How to manage partnership and LLP accounts

Whether your business is a regular partnership or an LLP will have an effect on how you must disclose the financial details of your business. While many businesses are attracted to the idea of an LLP, note that filing LLP accounts can be more complicated than for a general partnership.

Simply put, a general partnership does not need to file annual accounts. On the other hand, LLPs must file certain information with Companies House. Indeed, an LLP is subject to a similar filing regime to companies in relation to trading disclosures and filing obligations.

What Limited Liability Partnership accounts should show

There are several elements that must be dealt with each time an LLP files its accounts. Chief among these is a full profit and loss account, including a statement of total recognised gains and losses.

A cash flow statement and balance sheet must also be present, as well as a members’ report that states their responsibilities when it comes the production of financial statements.

Filing the Limited Liability Partnership accounts, and the annual return, are the responsibility of the designated member – there will be at least two designated members in each LLP as determined in the LLP agreement.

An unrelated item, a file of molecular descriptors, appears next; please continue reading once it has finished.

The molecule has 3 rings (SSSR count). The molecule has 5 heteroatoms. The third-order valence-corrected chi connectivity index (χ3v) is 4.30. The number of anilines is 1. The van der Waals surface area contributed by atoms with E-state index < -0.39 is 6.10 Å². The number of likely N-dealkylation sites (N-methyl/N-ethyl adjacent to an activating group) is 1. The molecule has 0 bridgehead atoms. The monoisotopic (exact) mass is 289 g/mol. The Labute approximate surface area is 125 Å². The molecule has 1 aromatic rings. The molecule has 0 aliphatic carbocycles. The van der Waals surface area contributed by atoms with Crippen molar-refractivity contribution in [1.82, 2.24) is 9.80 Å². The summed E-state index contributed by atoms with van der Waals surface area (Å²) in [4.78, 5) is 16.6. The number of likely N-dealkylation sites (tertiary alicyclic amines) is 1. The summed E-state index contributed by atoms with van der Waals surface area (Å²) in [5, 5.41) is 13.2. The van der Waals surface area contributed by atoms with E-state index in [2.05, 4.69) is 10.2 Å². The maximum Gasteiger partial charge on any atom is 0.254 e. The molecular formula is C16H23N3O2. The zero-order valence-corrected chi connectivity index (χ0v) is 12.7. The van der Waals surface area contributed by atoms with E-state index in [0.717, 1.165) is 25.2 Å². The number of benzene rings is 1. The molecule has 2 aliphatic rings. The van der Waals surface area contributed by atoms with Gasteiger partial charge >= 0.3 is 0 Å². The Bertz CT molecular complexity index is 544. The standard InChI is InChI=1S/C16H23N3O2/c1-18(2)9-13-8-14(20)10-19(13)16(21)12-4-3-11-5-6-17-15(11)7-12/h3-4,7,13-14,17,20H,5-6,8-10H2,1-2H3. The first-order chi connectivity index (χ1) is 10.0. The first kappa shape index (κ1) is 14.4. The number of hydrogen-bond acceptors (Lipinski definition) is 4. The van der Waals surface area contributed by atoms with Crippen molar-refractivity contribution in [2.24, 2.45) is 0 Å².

It is vital that the LLP accounts that are filed are accurate and honest. Failure to keep proper accounting records, or failure to prepare and file accounts or returns with Companies House, can leave you subject to penalties just like a limited company. Meanwhile if the LLP faces insolvency, these failings can be deemed misconduct, which can have serious consequences for your career.

General partner accounts considerations

Of course, while general partnership accounts do not need to be sent to Companies House, they can be subject to the same level of scrutiny and have equally serious repercussions if they are incomplete or inaccurate.

A general partnership will need to choose a nominated partner, who keeps the business records in order and files the annual self-assessment tax return for the partnership. Each of the partners will also need to register for personal self-assessment.

Meanwhile, an accurate capital account will be vital if one of the partners retires determining what undrawn profits and balance the retiring partner is entitled to.

Ask Ralli for accounts advice

This is clearly a very complicated area of law, particularly for new businesses. If you are unsure what your business should be doing to comply with these regulations, Ralli’s experienced partnership law solicitors can help clarify any partnership tax issues for you with our expert advice.

Once your responsibilities have been established, our team can help you put systems in place that will ensure your accounts are filed when they should be, and also contain all the details required.

Contact Ralli Partnership Law by using the form on our site or calling 0161 832 6131 today.

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